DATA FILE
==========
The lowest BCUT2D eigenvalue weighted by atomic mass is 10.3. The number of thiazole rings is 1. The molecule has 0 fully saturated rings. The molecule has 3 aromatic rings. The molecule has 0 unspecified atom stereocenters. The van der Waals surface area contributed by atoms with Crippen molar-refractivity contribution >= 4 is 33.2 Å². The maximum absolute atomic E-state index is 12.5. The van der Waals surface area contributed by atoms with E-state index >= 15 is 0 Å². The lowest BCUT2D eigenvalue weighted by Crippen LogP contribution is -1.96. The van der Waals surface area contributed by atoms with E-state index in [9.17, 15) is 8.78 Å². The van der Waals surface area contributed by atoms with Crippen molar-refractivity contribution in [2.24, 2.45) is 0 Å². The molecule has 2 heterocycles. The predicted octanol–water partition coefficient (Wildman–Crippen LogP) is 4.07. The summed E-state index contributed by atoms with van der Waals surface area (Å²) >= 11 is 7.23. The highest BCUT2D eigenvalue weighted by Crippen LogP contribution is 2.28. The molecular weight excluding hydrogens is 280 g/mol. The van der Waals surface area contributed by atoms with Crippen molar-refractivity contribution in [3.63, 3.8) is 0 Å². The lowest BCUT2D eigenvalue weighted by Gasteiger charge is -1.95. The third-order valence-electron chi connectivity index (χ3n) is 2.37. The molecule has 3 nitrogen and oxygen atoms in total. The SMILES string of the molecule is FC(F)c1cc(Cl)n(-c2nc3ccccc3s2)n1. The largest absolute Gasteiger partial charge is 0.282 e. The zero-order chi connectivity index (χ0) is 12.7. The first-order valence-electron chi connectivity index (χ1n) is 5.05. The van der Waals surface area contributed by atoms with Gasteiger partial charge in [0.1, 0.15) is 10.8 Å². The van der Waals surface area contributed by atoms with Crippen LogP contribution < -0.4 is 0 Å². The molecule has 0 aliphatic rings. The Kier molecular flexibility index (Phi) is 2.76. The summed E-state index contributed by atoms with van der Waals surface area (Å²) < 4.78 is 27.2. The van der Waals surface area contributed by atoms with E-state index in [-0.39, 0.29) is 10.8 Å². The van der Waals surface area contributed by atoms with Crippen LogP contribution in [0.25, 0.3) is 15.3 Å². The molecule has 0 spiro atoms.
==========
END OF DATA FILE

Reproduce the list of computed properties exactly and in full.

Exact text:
The lowest BCUT2D eigenvalue weighted by atomic mass is 10.3. The number of thiazole rings is 1. The molecule has 0 fully saturated rings. The molecule has 3 aromatic rings. The molecule has 0 unspecified atom stereocenters. The van der Waals surface area contributed by atoms with Crippen molar-refractivity contribution >= 4 is 33.2 Å². The maximum absolute atomic E-state index is 12.5. The van der Waals surface area contributed by atoms with E-state index >= 15 is 0 Å². The lowest BCUT2D eigenvalue weighted by Crippen LogP contribution is -1.96. The van der Waals surface area contributed by atoms with E-state index in [9.17, 15) is 8.78 Å². The van der Waals surface area contributed by atoms with Crippen molar-refractivity contribution in [2.24, 2.45) is 0 Å². The molecule has 2 heterocycles. The predicted octanol–water partition coefficient (Wildman–Crippen LogP) is 4.07. The summed E-state index contributed by atoms with van der Waals surface area (Å²) >= 11 is 7.23. The highest BCUT2D eigenvalue weighted by Crippen LogP contribution is 2.28. The molecular weight excluding hydrogens is 280 g/mol. The van der Waals surface area contributed by atoms with Crippen molar-refractivity contribution in [3.63, 3.8) is 0 Å². The lowest BCUT2D eigenvalue weighted by Gasteiger charge is -1.95. The third-order valence-electron chi connectivity index (χ3n) is 2.37. The molecule has 3 nitrogen and oxygen atoms in total. The SMILES string of the molecule is FC(F)c1cc(Cl)n(-c2nc3ccccc3s2)n1. The largest absolute Gasteiger partial charge is 0.282 e. The zero-order chi connectivity index (χ0) is 12.7. The first-order valence-electron chi connectivity index (χ1n) is 5.05. The van der Waals surface area contributed by atoms with Gasteiger partial charge in [0.1, 0.15) is 10.8 Å². The van der Waals surface area contributed by atoms with Crippen LogP contribution < -0.4 is 0 Å². The molecule has 0 aliphatic rings. The Kier molecular flexibility index (Phi) is 2.76. The summed E-state index contributed by atoms with van der Waals surface area (Å²) < 4.78 is 27.2. The van der Waals surface area contributed by atoms with E-state index in [-0.39, 0.29) is 10.8 Å². The van der Waals surface area contributed by atoms with Crippen LogP contribution in [0.25, 0.3) is 15.3 Å². The molecule has 0 spiro atoms.